3.) Listen first, then talk. It’s not only good advice but shows also good manners. Listening carefully to what’s happening in social networks within your industry can open up new business opportunities for your company.
Some companies have managed to detect conversations related to their business, such as a hotel listening to a user complaining about being waiting for a long time in the reception of another hotel. The hotel takes the opportunity to contact this user and simply shows its empathy for such a situation and wishes the “competitor” comes along to service the user as it deserves and offers itself as an option for a future opportunity.
What do you think will happen next? For sure that use, who isn’t having a good time today, will take the gesture in consideration for its next trip and consider the hotel as an option to stay only for having shown interest in offering their best service, won’t hesitate to recommend it to his friends. You can also do the same thing: listen actively so that you can then talk more effectively.
4.) Be always yourself. There is a tendency in social networks to try and over make up the image of the products, brands and people, and that's not necessary. Quite the opposite: The more authentic and transparent you are, you will have a better opportunity to create a stronger empathy with your audience.
Your customers want to do business with you, not a fictitious image of you or your company or product. Hasn’t it happened to you when you go to a fast food place, you get all excited looking at pictures in the menu, and then you just have the disappointment of confirming how different the actual food looks, or has it?
Well the same thing happens in social networks. Be yourself, vulnerable, human, real, and you will see you’ll get better results on the long road.
5.) Try to respond to everyone: Again, whenever possible. There is nothing more unpleasant than sending someone a direct message (either a mention on twitter, direct message, an email, a mention on Facebook or things like that) and not receiving a response.
If you don’t build the habit of responding to people who want to communicate with you, then you're missing important opportunities to improve the services you offer to your customer or even losing new business opportunities.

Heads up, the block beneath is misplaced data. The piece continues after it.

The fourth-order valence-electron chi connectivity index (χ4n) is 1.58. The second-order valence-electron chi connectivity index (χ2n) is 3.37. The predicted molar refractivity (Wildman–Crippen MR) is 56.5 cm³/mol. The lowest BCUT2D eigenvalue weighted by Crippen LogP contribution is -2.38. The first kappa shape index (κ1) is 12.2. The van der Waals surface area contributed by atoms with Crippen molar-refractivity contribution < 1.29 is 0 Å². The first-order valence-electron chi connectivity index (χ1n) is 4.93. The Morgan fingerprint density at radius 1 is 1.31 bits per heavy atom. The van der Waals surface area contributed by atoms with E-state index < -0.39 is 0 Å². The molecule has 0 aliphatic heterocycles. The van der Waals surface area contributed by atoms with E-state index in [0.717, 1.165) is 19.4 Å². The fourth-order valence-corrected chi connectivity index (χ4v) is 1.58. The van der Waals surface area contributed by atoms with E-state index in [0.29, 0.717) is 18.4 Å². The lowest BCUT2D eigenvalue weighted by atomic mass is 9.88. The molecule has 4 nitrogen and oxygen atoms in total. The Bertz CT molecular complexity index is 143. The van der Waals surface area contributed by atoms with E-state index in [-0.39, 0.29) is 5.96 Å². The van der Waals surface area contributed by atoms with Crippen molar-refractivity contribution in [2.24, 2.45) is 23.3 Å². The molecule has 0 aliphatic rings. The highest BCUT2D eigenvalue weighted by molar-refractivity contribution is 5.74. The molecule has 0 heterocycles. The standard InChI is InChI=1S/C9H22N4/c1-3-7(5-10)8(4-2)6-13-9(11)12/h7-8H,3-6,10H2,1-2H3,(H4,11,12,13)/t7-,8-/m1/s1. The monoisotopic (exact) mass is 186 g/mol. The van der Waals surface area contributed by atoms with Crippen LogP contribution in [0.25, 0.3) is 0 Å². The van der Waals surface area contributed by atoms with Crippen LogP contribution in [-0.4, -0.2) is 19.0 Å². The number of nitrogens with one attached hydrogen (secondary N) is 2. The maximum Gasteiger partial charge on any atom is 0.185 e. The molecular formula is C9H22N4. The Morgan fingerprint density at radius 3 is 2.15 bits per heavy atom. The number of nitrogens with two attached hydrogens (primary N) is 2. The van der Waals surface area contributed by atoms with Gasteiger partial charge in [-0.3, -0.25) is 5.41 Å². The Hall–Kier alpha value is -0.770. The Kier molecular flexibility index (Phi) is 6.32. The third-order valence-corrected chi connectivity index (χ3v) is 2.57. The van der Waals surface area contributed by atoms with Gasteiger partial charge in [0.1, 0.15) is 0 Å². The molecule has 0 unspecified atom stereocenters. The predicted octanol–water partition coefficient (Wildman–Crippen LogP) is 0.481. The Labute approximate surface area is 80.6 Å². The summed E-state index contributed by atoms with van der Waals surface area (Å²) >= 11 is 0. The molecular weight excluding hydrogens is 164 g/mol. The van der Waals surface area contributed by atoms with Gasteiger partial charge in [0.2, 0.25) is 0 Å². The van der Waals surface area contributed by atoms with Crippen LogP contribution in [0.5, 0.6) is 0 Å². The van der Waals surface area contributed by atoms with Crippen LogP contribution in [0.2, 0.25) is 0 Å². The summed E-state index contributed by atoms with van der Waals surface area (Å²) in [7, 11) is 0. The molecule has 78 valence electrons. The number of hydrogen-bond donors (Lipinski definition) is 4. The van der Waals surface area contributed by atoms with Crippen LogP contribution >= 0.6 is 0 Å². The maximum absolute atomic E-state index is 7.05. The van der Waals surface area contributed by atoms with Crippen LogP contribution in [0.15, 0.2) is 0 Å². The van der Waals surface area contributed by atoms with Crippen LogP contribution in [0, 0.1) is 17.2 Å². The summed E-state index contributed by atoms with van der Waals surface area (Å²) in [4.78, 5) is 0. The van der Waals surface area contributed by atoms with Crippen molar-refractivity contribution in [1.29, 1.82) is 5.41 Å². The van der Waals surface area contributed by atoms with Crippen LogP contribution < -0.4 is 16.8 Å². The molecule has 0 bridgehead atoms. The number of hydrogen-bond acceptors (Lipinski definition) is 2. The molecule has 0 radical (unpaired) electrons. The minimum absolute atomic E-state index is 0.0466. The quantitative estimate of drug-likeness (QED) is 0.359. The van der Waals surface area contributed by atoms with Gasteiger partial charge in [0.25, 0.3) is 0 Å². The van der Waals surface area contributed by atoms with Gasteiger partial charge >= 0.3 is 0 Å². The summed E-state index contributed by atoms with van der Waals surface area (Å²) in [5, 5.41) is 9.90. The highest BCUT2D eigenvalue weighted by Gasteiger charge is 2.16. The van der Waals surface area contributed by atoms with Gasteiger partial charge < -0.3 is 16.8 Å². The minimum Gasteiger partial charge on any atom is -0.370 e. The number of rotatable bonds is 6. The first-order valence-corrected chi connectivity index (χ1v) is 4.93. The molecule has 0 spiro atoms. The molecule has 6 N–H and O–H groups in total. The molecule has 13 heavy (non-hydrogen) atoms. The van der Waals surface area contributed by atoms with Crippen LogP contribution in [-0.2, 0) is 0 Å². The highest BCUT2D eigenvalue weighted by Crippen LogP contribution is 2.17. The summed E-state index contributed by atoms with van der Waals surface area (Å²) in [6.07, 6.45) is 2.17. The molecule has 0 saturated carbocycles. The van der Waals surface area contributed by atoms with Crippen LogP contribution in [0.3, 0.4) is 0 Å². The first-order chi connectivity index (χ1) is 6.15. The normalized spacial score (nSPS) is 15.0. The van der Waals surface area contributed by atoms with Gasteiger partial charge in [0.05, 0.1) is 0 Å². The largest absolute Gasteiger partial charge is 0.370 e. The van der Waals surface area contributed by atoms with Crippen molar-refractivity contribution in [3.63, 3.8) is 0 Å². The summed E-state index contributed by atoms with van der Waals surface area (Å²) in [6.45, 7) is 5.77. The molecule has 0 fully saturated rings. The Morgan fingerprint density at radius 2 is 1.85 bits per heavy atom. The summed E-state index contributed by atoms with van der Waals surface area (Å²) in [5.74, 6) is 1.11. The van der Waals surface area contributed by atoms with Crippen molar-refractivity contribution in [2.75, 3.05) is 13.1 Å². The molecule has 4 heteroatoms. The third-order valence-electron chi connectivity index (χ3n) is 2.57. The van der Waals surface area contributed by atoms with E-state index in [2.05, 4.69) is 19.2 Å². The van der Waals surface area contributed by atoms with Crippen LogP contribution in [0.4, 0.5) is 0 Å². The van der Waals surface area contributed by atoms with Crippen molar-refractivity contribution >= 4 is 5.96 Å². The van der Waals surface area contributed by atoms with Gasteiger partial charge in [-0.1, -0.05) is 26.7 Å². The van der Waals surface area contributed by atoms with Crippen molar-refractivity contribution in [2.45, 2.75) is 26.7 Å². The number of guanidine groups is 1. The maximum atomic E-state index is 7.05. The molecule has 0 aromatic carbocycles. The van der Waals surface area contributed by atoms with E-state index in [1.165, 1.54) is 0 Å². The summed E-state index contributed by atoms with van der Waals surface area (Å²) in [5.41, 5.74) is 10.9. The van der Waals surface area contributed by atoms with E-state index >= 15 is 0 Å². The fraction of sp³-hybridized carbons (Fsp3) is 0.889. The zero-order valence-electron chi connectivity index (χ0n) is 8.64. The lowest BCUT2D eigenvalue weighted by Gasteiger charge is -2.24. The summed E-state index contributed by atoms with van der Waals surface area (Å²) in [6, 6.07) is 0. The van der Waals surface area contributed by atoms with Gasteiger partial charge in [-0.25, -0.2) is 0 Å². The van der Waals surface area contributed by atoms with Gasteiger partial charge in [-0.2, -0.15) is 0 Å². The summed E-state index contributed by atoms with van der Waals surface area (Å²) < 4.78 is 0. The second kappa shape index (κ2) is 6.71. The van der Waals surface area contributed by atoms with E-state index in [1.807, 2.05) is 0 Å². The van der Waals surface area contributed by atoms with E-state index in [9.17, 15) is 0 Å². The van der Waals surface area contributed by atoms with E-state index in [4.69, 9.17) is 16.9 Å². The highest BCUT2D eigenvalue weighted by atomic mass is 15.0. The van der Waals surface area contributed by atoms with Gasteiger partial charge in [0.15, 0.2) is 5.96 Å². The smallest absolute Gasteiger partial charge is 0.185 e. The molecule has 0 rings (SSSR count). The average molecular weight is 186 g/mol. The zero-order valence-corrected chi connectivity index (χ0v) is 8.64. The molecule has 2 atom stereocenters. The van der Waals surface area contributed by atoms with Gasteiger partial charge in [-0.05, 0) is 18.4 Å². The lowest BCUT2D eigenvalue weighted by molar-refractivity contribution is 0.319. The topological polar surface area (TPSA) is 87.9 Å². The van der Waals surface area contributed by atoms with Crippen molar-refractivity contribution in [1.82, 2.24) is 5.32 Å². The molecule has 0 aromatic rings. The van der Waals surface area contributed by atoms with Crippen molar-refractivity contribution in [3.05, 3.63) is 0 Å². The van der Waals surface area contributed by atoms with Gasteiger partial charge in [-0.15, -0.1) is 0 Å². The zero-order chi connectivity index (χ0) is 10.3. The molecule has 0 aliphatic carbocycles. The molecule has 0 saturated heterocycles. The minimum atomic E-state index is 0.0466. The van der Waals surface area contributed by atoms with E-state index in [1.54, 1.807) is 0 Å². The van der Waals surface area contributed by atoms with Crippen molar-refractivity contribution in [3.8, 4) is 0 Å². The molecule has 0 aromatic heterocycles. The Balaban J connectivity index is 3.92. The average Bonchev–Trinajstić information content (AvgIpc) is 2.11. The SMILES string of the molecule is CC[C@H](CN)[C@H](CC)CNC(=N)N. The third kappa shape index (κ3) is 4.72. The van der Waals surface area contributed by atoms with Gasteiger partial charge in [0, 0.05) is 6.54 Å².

Replying is paramount especially when you receive complaints from your customers. Never delete or ignore them outright. It's a recipe for disaster. Remember the problem isn’t your company making a mistake, but it is not recognizing it and apologizing if it were the case.
6.) Do more talking and less selling: The real power of social networks is the ability it gives you to tell stories, to share content and not only to promote your products. You will get the stronger impact when the stories are true and may reflect your customers’ own experiences with your company and its services.
The sales speech is known around the world and we’re all used to it. Instead, try a different approach and tell real stories which add more value to relationships, and generate more nutritious interactions both for your audience and for the company itself.
And if you get your story to be sufficiently valuable and interesting to your audience and they identify with it and share it with their friends, then you have hit the sweet spot.
Those are just some of the things that you can try out to develop more positive interactions with your audience, generate positive results and push the growth of your company or brand.

Can you think of any others actions you might use to generate positive impact with your social media strategy?

Related poin this blog:
15 most common mistakes in Social Media strategies (Part I)
What Does A Barbie™ Have To Do With Your Personal Brand?
Social Media: How To Destroy A Relationship In Less Than 24 Hours.